Epigenetics Explains Why Some Ants Prefer Diet Soda

Scientists in Japan have discovered that genetically identical ants vary in their threshold for sweetness, with implications on colony survival.

AsianScientist (Feb. 21, 2018) – In a study published in the journal Royal Society Open Science, a research group in Japan has discovered that ant clones have varying thresholds for sweet treats, suggesting that factors other than genes play a role in ant behavior.

Colonies of some ant species such as Strumigenys membranifera reproduce by asexually cloning themselves. These ants have the same genes, with the exception of random mutations. Thus, their reactions to sweetened water should be the same if determined at birth.

In this study, however, researchers at Hokkaido University observed that clonal ants had diverse responses to sweetened water. Dr. Eisuke Hasegawa of Hokkaido University and colleagues tested how strong a sucrose solution had to be so that individual ants would drink it within one minute of detection. This indicated the ants’ response threshold.

The researchers found significant variation between 82 workers from two groups of cloned ants. Some preferred a one percent sugar solution—the equivalent of diet soda—while others would not drink until the concentration of the sugar solution approached 10 percent, more like a regular soda.

The team thus suggested three hypotheses: the threshold could be set during the larval stage and remain unchanged; it could increase or decrease in one direction with age; or it could be randomly determined by external factors during adulthood.

They observed that ants which had recently transformed from larvae to adults had a much stronger preference for more concentrated sucrose solutions than the older adults. Furthermore, 44 percent of adult ants shifted their threshold between the first test and a second test one month later. Some eventually preferred sweeter solutions, others eventually toned down their sweet cravings, while yet other individuals maintained their original preference.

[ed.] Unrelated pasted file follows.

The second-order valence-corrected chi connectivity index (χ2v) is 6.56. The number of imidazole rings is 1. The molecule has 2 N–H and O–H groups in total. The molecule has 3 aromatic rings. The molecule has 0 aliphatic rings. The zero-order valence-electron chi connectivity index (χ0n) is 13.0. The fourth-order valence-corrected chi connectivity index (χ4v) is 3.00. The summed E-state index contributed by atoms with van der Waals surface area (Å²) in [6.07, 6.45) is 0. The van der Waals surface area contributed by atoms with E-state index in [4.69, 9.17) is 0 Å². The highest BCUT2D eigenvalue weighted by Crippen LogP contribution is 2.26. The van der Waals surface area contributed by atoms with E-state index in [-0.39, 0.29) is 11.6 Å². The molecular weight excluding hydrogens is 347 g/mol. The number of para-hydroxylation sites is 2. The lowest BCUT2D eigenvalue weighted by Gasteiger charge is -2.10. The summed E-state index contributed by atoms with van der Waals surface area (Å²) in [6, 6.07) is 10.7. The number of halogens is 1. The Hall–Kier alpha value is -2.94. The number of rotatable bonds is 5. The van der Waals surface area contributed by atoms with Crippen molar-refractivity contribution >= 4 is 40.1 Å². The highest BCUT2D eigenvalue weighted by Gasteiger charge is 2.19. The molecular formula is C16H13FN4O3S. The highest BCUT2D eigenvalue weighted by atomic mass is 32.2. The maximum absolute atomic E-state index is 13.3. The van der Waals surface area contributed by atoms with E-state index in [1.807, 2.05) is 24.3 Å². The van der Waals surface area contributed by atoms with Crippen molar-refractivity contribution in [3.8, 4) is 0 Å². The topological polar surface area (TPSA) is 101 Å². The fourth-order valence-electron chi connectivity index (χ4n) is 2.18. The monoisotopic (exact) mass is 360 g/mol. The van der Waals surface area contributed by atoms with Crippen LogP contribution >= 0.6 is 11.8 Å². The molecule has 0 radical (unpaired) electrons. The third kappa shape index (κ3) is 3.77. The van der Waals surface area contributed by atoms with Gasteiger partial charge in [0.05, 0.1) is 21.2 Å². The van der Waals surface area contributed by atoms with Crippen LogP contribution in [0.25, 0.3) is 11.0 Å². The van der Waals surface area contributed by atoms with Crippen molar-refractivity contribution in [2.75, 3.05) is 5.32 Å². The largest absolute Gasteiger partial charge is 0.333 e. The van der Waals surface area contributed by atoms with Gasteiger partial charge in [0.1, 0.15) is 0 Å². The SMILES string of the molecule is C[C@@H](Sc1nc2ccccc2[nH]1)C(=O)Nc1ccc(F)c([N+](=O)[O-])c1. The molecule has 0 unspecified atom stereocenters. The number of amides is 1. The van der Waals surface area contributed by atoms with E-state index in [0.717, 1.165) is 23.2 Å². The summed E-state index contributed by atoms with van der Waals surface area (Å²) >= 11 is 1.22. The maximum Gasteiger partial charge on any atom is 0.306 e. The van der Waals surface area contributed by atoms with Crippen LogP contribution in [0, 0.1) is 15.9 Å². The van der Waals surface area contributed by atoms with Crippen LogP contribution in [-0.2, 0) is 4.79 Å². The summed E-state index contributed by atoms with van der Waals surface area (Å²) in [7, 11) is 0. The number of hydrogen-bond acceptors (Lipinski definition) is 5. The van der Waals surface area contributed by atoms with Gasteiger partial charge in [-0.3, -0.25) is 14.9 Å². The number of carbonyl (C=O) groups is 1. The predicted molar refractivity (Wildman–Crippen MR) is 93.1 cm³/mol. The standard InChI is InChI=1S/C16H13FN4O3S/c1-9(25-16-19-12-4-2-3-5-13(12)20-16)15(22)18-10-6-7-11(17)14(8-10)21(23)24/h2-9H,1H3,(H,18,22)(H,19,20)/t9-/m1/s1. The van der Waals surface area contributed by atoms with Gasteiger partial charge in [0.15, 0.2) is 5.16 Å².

These results indicated that the sweetness threshold is not set at the larval stage, it can change in adults over time, and it is not determined by aging alone, thereby strongly suggesting that epigenetic modifications—chemical modifications to DNA that affect gene functions—are involved. The researchers plan to conduct further studies to confirm whether epigenetic changes are occurring in the clonal ants’ genomes.

The purpose for all this variety remains unclear, but ecologists have found that response threshold variation supports long-term colony survival of social insects like bees and ants. For example, Hasegawa’s team previously found that colonies with both active and lazy ants had reduced short-term productivity, but persisted longer than colonies with only active workers.

“Our study shows even clonal colonies have behavioral variations that could affect the survival of the colony. This is of significance in the sense that temporal epigenetic regulation could lead to permanent changes to the genome, and therefore evolution,” said Hasegawa.

The article can be found at: Hasegawa et al. (2018) Adaptive Phenotypic Variation Among Clonal Ant Workers.


Source: Hokkaido University; Photo: Eisuke Hasegawa.
Disclaimer: This article does not necessarily reflect the views of AsianScientist or its staff.

Asian Scientist Magazine is an award-winning science and technology magazine that highlights R&D news stories from Asia to a global audience. The magazine is published by Singapore-headquartered Wildtype Media Group.

Related Stories from Asian Scientist